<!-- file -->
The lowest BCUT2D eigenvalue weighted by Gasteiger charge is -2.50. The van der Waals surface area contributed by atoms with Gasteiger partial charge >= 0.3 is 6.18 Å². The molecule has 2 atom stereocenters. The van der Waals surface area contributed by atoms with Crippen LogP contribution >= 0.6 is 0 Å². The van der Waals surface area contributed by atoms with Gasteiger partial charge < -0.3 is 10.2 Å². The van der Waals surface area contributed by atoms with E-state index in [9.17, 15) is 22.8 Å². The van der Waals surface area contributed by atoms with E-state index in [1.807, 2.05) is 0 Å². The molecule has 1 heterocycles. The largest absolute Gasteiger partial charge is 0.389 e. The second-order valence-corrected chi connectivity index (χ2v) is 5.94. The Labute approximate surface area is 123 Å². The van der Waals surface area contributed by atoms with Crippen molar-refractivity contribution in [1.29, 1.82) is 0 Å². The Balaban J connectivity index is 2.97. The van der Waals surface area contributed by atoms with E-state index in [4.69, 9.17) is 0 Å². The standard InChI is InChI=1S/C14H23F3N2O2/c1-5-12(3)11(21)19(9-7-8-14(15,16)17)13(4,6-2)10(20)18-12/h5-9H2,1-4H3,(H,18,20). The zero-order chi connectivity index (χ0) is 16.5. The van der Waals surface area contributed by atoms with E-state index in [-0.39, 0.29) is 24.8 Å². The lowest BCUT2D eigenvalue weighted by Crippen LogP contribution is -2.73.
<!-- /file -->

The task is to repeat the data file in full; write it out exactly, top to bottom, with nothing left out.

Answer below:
The lowest BCUT2D eigenvalue weighted by Gasteiger charge is -2.50. The van der Waals surface area contributed by atoms with Gasteiger partial charge >= 0.3 is 6.18 Å². The molecule has 2 atom stereocenters. The van der Waals surface area contributed by atoms with Crippen LogP contribution >= 0.6 is 0 Å². The van der Waals surface area contributed by atoms with Gasteiger partial charge < -0.3 is 10.2 Å². The van der Waals surface area contributed by atoms with E-state index in [9.17, 15) is 22.8 Å². The van der Waals surface area contributed by atoms with E-state index in [1.807, 2.05) is 0 Å². The molecule has 1 heterocycles. The largest absolute Gasteiger partial charge is 0.389 e. The second-order valence-corrected chi connectivity index (χ2v) is 5.94. The Labute approximate surface area is 123 Å². The van der Waals surface area contributed by atoms with Crippen molar-refractivity contribution in [1.29, 1.82) is 0 Å². The Balaban J connectivity index is 2.97. The van der Waals surface area contributed by atoms with E-state index in [4.69, 9.17) is 0 Å². The standard InChI is InChI=1S/C14H23F3N2O2/c1-5-12(3)11(21)19(9-7-8-14(15,16)17)13(4,6-2)10(20)18-12/h5-9H2,1-4H3,(H,18,20). The zero-order chi connectivity index (χ0) is 16.5. The van der Waals surface area contributed by atoms with E-state index in [-0.39, 0.29) is 24.8 Å². The lowest BCUT2D eigenvalue weighted by Crippen LogP contribution is -2.73.